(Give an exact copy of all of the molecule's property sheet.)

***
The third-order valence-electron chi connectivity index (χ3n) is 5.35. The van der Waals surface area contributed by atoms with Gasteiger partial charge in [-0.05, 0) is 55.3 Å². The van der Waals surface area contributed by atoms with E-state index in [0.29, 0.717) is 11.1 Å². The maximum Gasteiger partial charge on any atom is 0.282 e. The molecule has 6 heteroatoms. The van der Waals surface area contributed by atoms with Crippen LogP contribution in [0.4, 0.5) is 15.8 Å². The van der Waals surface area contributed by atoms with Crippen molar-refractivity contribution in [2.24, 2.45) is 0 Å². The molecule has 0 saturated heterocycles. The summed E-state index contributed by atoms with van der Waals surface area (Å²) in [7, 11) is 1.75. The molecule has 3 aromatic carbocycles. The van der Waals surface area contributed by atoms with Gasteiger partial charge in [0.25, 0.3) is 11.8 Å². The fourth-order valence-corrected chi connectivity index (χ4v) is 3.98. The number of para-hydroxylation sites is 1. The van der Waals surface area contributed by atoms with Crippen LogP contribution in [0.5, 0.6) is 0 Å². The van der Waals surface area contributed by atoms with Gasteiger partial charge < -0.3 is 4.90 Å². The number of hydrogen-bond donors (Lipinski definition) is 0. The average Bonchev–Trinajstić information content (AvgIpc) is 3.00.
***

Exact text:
The third-order valence-electron chi connectivity index (χ3n) is 5.35. The van der Waals surface area contributed by atoms with Gasteiger partial charge in [-0.05, 0) is 55.3 Å². The van der Waals surface area contributed by atoms with E-state index in [0.29, 0.717) is 11.1 Å². The maximum Gasteiger partial charge on any atom is 0.282 e. The molecule has 6 heteroatoms. The van der Waals surface area contributed by atoms with Crippen LogP contribution in [0.4, 0.5) is 15.8 Å². The van der Waals surface area contributed by atoms with Crippen molar-refractivity contribution in [2.24, 2.45) is 0 Å². The molecule has 0 saturated heterocycles. The summed E-state index contributed by atoms with van der Waals surface area (Å²) in [7, 11) is 1.75. The molecule has 3 aromatic carbocycles. The van der Waals surface area contributed by atoms with Gasteiger partial charge in [0.25, 0.3) is 11.8 Å². The fourth-order valence-corrected chi connectivity index (χ4v) is 3.98. The number of para-hydroxylation sites is 1. The van der Waals surface area contributed by atoms with Crippen LogP contribution in [0.5, 0.6) is 0 Å². The van der Waals surface area contributed by atoms with Gasteiger partial charge < -0.3 is 4.90 Å². The number of hydrogen-bond donors (Lipinski definition) is 0. The average Bonchev–Trinajstić information content (AvgIpc) is 3.00.